Pharmaceutical Business Review reports that the European Medicines Agency’s (EMA) Committee for Medicinal Products for Human Use (CHMP) has recommended AstraZeneca’s Forxiga (dapagliflozin) to treat adults with type 1 diabetes. TrialSite News has covered this drug in past writings.
Dapagliflozin is called Farxiga in the U.S. and Forxiga in the EU and Russia. It falls in the gliflozin class of drug and is used to treat type 2 diabetes. Co-developed by Bristol-Myers Squibb and AstraZeneca, the FDA first approved the drug January 2014 for glycemic control, along with diet and exercise in adults with type 2 diabetes. SGLT2 inhibitors, including dapagliflozin, reduce the likelihood of hospitalization for congestive heart failure or progression of renal disease in persons with type 2 diabetes and reduce the likelihood of stroke and heart attack in persons with type 2 diabetes who have known atherosclerotic vascular disease.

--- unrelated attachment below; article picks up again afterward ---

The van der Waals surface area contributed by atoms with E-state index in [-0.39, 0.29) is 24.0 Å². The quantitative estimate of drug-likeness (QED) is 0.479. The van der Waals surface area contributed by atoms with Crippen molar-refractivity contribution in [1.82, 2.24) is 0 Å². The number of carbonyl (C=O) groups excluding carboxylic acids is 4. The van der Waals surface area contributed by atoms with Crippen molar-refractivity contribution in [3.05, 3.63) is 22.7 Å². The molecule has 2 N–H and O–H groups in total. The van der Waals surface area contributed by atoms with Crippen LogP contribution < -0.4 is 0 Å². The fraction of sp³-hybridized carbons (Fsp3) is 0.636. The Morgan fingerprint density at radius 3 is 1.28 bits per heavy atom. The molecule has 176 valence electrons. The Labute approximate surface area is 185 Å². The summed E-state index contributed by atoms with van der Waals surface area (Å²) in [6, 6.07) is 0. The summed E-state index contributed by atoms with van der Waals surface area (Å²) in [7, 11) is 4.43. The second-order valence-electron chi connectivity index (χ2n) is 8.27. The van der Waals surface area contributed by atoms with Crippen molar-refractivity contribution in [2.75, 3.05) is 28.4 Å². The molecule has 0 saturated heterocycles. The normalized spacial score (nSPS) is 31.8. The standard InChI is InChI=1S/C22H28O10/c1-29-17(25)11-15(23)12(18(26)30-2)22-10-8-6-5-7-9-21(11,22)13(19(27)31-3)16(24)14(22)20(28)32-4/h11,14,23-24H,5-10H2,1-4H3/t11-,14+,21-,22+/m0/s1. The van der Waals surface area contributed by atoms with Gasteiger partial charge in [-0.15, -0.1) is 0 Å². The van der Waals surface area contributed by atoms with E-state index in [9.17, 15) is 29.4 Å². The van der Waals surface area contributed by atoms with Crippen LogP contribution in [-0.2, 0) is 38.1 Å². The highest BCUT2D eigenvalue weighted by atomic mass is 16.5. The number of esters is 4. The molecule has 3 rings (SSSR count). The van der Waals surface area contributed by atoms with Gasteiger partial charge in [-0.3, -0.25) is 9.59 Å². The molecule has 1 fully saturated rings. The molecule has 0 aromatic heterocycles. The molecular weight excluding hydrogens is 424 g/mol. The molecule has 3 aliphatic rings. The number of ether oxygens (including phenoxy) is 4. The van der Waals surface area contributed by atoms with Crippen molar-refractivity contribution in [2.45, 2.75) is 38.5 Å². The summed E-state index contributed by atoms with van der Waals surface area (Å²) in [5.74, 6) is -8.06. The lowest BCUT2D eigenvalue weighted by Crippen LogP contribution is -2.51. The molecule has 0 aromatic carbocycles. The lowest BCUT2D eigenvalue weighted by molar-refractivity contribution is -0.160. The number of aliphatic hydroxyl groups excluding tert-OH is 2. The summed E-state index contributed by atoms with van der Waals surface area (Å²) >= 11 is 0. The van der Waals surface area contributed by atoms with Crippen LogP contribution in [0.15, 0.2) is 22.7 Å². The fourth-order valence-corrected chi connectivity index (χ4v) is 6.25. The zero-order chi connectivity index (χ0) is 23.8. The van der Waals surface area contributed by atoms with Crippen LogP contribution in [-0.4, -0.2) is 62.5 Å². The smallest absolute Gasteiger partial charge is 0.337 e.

The drug has also been approved by the FDA in combination with metformin hydrochloride extended release—known as Xigduo XR in November 2014. By February 2017, the FDA approved the drug as a once-daily combination with saxagliptin mg as Qtern. Dapagliflozin was subject to a pharmacoeconomic analysis from a UK health system perspective. The authors concluded that dapagliflozin represented the first-in-class selective SGLT2 inhibitor licensed in Europe. Clinical trials evidenced it had an effect on HbA1c comparable with existing treatments and a superior outcome in terms of weight reduction. These authors argued the drug is cost-effective within acceptable UK thresholds for treatments of patients with type 2 diabetes.
The most recent European recommendation arises out of the DEPICT clinical program which included two trials—DEPICT-1 and DEPICT-2. According to the company, both studies showed that Forxiga when given as an oral adjunct to adjustable insulin in adults with inadequately-controlled T1D demonstrated significant reductions from baseline in HbA1c, weight and total daily insulin dose at 24 and 52 weeks against placebo at both 5mg and 10mg dosesSource: Pharmaceutical Business Review